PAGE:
1. Penalties that maybe imposed (Article 21)
No felony shall be punishable by any penalty not prescribed by law prior to its commission.
Note: Article 21 simply announces the policy of the State as regards punishing crimes.
This provision prohibits the government from punishing any person for any felony with any penalty which has not been prescribed by the law.
Article 21 - Is not a penal provision. It neither defines a crime nor provides a punishment for one. It has simply announced the policy of the government with reference to punishment of alleged criminal acts. It is a guaranty to the citizen of this country that no act of his, will be considered criminal until the government has made it so by law and has provided a penalty. It is a declaration that no person shall be subject to criminal prosecution for any act of his until after the State has defined the crime and has fixed a penalty therefor.
Reason for the provision.
An act or omission cannot be punished by the State if at the time it was committed there was no law prohibiting it, because a law cannot be rationally obeyed unless it is first shown, and a man cannot be expected to obey an order that has not been given.
No penalty prescribed by law prior to its commission.
A was charged with “fraud or infringement of literary rights or property,” because A allegedly reproduced and sold fraudulent copies of another’s literary work. At that time, we had no copy right law. Can A be punished for such act? No, because there was no law at that time defining and penalizing the act. (U.S. vs. Yam Tung Way, 21 Phil. 67).
2. Retroactive effect of penal Laws (Article22)
Penal laws shall have a retroactive effect in so far as they favour the person guilty of a felony, who is not habitual criminals, as this term is defined in Rule 5 of Article 62 of this Code, although at the time of the publication of such laws a final sentence has been pronounced and the convict is serving the same.
Article 22 - Is not applicable to the provisions of the Revised Penal Code.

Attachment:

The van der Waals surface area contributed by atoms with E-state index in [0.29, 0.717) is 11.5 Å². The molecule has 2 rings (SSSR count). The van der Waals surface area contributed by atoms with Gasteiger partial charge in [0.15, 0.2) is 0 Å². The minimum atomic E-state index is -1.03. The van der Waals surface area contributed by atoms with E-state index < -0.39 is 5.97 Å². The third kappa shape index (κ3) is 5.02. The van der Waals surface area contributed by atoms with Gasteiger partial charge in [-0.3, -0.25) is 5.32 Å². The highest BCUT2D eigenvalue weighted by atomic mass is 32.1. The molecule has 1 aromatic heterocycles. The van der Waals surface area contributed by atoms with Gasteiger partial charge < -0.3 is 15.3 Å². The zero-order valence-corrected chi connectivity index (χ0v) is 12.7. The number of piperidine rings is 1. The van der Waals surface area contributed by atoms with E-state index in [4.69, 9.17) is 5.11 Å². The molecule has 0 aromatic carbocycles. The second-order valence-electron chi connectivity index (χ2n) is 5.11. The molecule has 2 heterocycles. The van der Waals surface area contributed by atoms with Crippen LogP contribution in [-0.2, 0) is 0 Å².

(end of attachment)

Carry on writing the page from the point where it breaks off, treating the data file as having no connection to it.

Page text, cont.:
This provision clearly has no direct application to the provisions of the Revised Penal Code. Its application to the RPC can only be invoked where some former or subsequent law is under consideration. It must clearly relate (1) to penal laws existing prior to the Revised Penal Code, in which the penalty was less severe than those of the Code; (2) to laws enacted subsequent to the Revised Penal Code, in which the penalty is more favourable to the accused.
If by an amendment to the Revised Penal Code or by a later special law, the punishment for an act is made severe than by the provision of the Code, then the accused person might invoke the provision of Art 22 ( U.S. vs Parrone, 24 Phil. 29, 35-36)
To give criminal laws prospective effect
Before art 365 of the Revised Penal Code was amended, slight physical injuries a light felony through reckless imprudence was not punishable. On September 21, 1954, the offended party suffered slight physical injuries through reckless imprudence of the accused. On June 21, 1957, before the case against the accused could be finally decided, Republic Act No. 1790 was approved, amending Art 365 and making slight physical injuries through reckless imprudence punishable. It was held that since the act involved occurred long before the enactment of the amendatory legislation, it cannot be applied as it is axiomatic that criminal law may not be given retroactive effect.
The favourable retroactive effect of a new law may find the defendant in one of these situations:
1. The crime has been committed and prosecution begins;
2. Sentence has been passed but service has not begun;
3. The sentence is being carried out.
The provision of article 22 that penal laws shall have a retroactive effect insofar as they favour the person guilty of a felony is applicable even if the accused is already serving...
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